For the engineering of Mometasone Furoate Monohydrate (MFM) to a final Particle Size Distribution (PSD) within the inhalation range, microfluidization of the API suspension was performed, followed by isolation by spray drying. The microfluidization stage ended with a D50 ~ 2.1 μm; however, during spray drying, increasing values of particle size were observed over time on the final dried material fractions.
To study whether the observed PSD instability on the dried powder was caused by Ostwald Ripening (OR) phenomenon of the API in suspension, two suspensions of MFM were microfluidized to a different final PS and stored at different temperatures. The observed PSD growth followed a profile that can be ascribed to OR, being dependent on both temperature and initial PSD.
In order to overcome PSD growth in suspension, an innovative engineering approach was put in place: Dynamic Suspension Drying (DSD). According to DSD, the suspension, after being processed by microfluidization at elevated pressure (and the PSD has plateau at the target values), is isolated in the form of a dried powder while continuously recycling the suspension to the microfluidization unit at an optimized mild pressure. These mild conditions prevent any increase or any reduction in the PSD, since only particle growth by OR is being prevented.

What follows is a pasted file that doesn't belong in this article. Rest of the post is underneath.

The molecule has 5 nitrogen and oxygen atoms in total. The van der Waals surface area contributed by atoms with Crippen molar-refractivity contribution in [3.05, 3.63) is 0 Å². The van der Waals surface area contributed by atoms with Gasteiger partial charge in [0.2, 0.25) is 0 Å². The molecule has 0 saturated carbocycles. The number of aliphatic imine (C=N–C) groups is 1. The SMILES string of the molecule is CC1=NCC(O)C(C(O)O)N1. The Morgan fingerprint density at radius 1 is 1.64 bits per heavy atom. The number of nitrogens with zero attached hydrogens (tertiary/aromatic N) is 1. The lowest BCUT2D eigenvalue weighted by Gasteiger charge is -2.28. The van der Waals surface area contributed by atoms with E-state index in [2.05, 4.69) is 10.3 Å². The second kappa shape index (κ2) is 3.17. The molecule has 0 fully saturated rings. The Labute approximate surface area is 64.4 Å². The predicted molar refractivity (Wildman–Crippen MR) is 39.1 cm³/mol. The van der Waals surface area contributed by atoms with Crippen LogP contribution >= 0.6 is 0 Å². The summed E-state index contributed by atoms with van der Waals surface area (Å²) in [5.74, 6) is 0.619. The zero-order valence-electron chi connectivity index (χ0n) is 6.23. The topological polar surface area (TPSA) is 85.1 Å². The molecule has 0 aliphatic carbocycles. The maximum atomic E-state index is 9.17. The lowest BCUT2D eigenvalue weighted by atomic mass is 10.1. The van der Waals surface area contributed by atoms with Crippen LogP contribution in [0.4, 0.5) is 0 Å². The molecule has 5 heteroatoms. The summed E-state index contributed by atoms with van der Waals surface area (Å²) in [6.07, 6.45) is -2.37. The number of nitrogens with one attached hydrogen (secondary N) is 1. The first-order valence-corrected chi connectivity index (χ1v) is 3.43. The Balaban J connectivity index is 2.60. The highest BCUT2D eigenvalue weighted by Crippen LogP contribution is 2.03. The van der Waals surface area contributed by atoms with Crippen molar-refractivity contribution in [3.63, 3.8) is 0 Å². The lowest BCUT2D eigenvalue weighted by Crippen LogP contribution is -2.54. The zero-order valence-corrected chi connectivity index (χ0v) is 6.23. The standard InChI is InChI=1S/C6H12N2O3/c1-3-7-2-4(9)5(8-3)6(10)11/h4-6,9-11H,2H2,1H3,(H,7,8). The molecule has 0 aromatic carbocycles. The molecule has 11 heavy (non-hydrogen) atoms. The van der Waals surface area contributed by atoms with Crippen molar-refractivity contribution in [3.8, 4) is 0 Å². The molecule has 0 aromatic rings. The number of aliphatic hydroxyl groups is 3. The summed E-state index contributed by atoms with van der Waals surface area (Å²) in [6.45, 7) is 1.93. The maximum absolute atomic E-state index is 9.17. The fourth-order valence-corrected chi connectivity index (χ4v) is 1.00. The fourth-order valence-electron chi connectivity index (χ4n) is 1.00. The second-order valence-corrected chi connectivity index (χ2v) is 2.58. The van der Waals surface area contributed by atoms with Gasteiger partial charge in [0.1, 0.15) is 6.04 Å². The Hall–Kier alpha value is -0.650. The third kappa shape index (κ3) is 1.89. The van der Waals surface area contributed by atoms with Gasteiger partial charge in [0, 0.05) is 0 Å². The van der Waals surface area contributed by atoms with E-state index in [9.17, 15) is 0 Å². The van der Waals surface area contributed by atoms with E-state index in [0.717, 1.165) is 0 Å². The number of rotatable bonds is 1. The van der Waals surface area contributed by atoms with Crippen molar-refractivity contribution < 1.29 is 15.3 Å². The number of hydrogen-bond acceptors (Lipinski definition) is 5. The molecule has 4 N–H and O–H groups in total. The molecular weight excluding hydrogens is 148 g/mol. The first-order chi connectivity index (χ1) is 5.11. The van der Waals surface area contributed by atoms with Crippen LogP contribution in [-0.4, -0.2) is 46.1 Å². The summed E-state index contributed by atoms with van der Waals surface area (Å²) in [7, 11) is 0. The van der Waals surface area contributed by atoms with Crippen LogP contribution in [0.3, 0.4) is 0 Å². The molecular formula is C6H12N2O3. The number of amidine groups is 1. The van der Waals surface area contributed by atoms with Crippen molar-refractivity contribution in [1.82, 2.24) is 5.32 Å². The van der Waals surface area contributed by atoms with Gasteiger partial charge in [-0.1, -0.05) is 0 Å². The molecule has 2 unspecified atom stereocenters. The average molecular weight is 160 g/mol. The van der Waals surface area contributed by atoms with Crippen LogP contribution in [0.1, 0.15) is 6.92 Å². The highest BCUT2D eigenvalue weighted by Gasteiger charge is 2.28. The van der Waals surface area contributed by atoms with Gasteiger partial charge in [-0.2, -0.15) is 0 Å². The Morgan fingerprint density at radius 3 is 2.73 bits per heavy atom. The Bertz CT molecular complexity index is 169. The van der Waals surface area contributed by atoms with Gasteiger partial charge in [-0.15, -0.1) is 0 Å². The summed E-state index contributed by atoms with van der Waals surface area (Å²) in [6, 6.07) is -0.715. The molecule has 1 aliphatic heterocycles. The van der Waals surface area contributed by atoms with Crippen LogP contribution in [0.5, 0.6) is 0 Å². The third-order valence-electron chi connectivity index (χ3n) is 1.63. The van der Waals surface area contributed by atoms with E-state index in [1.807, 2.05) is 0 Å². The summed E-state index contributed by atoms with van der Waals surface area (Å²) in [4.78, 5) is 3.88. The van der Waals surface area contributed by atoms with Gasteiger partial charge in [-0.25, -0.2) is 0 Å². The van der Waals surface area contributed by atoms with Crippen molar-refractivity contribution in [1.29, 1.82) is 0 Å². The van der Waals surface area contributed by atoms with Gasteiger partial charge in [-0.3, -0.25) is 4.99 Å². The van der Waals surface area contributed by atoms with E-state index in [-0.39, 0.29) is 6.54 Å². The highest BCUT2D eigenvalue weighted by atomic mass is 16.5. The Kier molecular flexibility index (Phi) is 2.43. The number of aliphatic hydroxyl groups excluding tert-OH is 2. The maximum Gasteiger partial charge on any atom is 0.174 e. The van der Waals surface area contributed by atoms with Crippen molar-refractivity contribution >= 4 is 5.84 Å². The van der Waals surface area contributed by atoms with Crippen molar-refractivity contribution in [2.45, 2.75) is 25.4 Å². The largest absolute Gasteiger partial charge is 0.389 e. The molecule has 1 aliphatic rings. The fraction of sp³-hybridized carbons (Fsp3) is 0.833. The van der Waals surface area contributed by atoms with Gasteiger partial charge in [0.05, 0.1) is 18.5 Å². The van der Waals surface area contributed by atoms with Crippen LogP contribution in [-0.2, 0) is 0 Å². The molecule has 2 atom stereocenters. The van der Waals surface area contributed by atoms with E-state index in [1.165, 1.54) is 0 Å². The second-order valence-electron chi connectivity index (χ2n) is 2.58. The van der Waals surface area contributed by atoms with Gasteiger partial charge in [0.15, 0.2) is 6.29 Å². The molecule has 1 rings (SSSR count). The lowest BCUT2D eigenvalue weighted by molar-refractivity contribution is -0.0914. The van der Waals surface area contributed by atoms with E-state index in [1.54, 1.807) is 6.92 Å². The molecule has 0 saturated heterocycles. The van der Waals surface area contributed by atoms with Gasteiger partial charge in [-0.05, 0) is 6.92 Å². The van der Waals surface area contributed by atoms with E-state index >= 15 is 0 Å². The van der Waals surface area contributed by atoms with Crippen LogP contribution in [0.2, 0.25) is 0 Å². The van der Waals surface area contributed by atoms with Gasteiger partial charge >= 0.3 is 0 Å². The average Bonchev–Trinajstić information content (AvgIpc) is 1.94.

DSD was successful in preventing OR without the need of stabilizing agents, offering a substantial advantage over other approaches, because it is a much simpler and effective process that will not impact the final product properties (e.g., stability, bioavailability, performance, composition) or manufacturability.